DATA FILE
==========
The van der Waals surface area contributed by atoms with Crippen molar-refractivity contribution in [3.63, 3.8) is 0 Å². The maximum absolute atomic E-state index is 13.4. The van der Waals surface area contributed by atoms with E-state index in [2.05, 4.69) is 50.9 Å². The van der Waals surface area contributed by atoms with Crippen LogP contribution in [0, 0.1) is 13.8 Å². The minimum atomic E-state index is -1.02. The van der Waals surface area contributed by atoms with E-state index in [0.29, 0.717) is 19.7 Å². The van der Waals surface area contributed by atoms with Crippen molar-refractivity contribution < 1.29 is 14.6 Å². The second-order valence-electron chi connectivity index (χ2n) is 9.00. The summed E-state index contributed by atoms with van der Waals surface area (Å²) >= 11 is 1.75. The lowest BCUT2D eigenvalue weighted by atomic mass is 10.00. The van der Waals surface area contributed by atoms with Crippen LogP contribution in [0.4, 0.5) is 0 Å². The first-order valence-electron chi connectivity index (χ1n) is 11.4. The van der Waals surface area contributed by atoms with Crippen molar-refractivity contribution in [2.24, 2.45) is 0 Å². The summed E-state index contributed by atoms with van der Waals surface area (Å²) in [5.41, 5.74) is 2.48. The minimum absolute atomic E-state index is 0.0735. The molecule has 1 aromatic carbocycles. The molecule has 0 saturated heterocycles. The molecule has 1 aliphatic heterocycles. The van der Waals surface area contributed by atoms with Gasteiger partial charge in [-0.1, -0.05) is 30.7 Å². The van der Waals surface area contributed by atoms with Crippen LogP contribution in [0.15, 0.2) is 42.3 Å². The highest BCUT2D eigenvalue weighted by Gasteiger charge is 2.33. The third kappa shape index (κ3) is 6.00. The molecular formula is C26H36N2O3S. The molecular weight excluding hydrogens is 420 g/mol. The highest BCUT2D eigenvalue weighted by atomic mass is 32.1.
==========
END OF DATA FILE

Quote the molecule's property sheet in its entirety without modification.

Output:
The van der Waals surface area contributed by atoms with Crippen molar-refractivity contribution in [3.63, 3.8) is 0 Å². The maximum absolute atomic E-state index is 13.4. The van der Waals surface area contributed by atoms with E-state index in [2.05, 4.69) is 50.9 Å². The van der Waals surface area contributed by atoms with Crippen LogP contribution in [0, 0.1) is 13.8 Å². The minimum atomic E-state index is -1.02. The van der Waals surface area contributed by atoms with E-state index in [0.29, 0.717) is 19.7 Å². The van der Waals surface area contributed by atoms with Crippen molar-refractivity contribution < 1.29 is 14.6 Å². The second-order valence-electron chi connectivity index (χ2n) is 9.00. The summed E-state index contributed by atoms with van der Waals surface area (Å²) >= 11 is 1.75. The lowest BCUT2D eigenvalue weighted by atomic mass is 10.00. The van der Waals surface area contributed by atoms with Crippen LogP contribution in [0.4, 0.5) is 0 Å². The first-order valence-electron chi connectivity index (χ1n) is 11.4. The van der Waals surface area contributed by atoms with Crippen molar-refractivity contribution in [2.24, 2.45) is 0 Å². The summed E-state index contributed by atoms with van der Waals surface area (Å²) in [5.41, 5.74) is 2.48. The minimum absolute atomic E-state index is 0.0735. The molecule has 1 aromatic carbocycles. The molecule has 0 saturated heterocycles. The molecule has 1 aliphatic heterocycles. The van der Waals surface area contributed by atoms with Gasteiger partial charge in [-0.1, -0.05) is 30.7 Å². The van der Waals surface area contributed by atoms with Crippen LogP contribution in [0.15, 0.2) is 42.3 Å². The highest BCUT2D eigenvalue weighted by Gasteiger charge is 2.33. The third kappa shape index (κ3) is 6.00. The molecular formula is C26H36N2O3S. The molecular weight excluding hydrogens is 420 g/mol. The highest BCUT2D eigenvalue weighted by atomic mass is 32.1.